Image: President Barack Obama
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President Obama plans to arrange for the transfer of additional Guantanamo detainees to foreign countries. Thursday's House bill requires the administration to notify lawmakers of potential transfers.
updated 6/18/2009 7:11:51 PM ET 2009-06-18T23:11:51

The House on Thursday used the first spending bill for 2010 to notify the White House that it will not go along with President Barack Obama's plan to close the detention facility at Guantanamo Bay, Cuba.

The House voted 259-157 for the $64.4 billion package to fund many of Obama's law enforcement and science priorities in the budget year starting in October. But the bill denies Obama money to close the facility next year and establishes strict restrictions for the transfer of detainees.

Already this week, the House showed its defiance of Obama's goal of shutting down the facility by approving a $100 billion war-spending bill that stipulates that it will not allow the use of federal money to close Guantanamo in the final months of this budget year. That bill passed the Senate on Thursday and is heading to the White House.

Both the House and Senate want to impose strict requirements on the administration before current detainees at Guantanamo can be transferred to the United States, U.S. territories or third countries.

The Obama administration has already transferred one suspected terrorist to New York to stand trial. Another nine have been transferred to other countries and the Obama administration is negotiating with foreign leaders to accept Guantanamo detainees.

The bill passed by the House Thursday prohibits the release of detainees into the United States during the 2010 budget year. It would allow the transfer to the United States of detainees for prosecution or detention only after Congress has had two months to read a White House report on how it plans to shut the detention facility and disperse the inmates.

The House bill also requires the Obama administration to notify lawmakers of any plans to transfer detainees to other countries.

Rejecting Republican restrictions
But the chamber also rejected an amendment by Rep. Jerry Lewis, a Republican, that strengthened the prohibition by stopping in its tracks funding for any government activity related to closing the facility.

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The amendment first went down on a 216-212 vote. After Republicans demanded a recount, it was defeated again, 213-212.

"This is clearly an issue that needs to be addressed before any more prisoners are released or transferred," Lewis, the top Republican on the Appropriations Committee, said after the vote.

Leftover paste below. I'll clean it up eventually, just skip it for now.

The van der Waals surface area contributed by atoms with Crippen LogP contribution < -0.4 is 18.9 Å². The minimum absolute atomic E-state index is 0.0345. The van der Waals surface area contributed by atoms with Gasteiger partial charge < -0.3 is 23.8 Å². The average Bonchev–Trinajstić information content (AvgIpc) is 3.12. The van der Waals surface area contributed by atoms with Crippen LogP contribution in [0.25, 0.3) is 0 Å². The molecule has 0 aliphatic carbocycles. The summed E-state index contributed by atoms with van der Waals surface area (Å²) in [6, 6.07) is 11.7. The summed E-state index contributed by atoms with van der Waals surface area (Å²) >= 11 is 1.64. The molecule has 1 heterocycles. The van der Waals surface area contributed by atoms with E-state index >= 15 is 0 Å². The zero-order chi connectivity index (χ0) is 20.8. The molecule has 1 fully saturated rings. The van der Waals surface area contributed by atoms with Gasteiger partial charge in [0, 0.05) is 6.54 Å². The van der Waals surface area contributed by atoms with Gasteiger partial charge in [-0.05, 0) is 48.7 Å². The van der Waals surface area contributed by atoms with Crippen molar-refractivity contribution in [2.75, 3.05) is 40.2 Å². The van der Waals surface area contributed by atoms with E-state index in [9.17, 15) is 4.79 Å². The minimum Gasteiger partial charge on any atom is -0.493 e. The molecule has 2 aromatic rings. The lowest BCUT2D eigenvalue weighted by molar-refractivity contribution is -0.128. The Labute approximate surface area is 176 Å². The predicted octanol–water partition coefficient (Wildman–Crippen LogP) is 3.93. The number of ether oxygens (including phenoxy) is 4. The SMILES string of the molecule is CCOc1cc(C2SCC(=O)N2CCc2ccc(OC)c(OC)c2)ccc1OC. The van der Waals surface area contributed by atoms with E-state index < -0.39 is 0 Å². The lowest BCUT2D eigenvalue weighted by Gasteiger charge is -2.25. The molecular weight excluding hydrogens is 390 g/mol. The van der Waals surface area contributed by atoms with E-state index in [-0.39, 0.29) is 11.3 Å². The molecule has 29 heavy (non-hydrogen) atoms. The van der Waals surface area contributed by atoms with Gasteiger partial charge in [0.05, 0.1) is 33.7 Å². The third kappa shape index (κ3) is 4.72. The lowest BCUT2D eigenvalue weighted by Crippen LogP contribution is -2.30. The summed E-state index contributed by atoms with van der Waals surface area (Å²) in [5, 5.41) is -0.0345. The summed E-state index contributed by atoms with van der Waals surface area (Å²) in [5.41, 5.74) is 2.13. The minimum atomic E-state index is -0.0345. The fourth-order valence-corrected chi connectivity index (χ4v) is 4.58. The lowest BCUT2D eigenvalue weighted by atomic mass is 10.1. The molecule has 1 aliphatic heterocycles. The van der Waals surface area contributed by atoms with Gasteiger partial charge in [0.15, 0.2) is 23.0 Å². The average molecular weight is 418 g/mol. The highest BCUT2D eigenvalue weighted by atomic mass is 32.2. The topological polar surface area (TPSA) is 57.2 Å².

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Rep. Alan Mollohan, D-W.Va., a senior member of the committee, defended the approach taken by the bill in opposing Lewis' amendment.

"We have established a good process for the consideration of this issue," Mollohan said, adding that he supported the closing of Guantanamo. "It's an embarrassment to the country. It's a symbol that has really fomented a lot of opposition to the United States around the world."

On Wednesday, the House Armed Services Committee approved a measure, offered by Democratic chairman Ike Skelton of Missouri, to restrict the transfer of detainees. It states that no detainee can be transferred without the president presenting a plan dealing with possible dangers the detainees pose and requires the president to consult with governors or the chief executives of territories on proposed transfers.

The $64.4 billion spending bill, which now goes to the Senate, funds Commerce and Justice department programs and science agencies at an amount nearly $7 billion above for the current fiscal year ending in September. Much of that goes to the Census Bureau, which will see its budget jump more than $4 billion, to $7.4 billion, as it prepares for the 2010 census.

The vote kicked off an ambitious effort by House Democrats to pass all 12 spending bills before Congress leaves for its August recess and avoid the budgetary standoffs that have become common in recent years.

Last March, Obama signed a massive $410 billion "omnibus" that belatedly funded non-defense programs across the federal government. That catchall bill was needed because of the inability of the George W. Bush administration and the Democratic-controlled Congress to reach agreements on separate spending bills.

The House got off to a rocky start, with Democrats, confronted with more than 100 Republican amendments, breaking with tradition and, to the outrage of Republicans, limiting the number of amendments that could be offered and restricting the time spent on each amendment.

Republicans retaliated Thursday by forcing an all-day voting marathon on amendments and procedures, reaching 52 votes with passage of the bill.

Copyright 2009 The Associated Press. All rights reserved. This material may not be published, broadcast, rewritten or redistributed.

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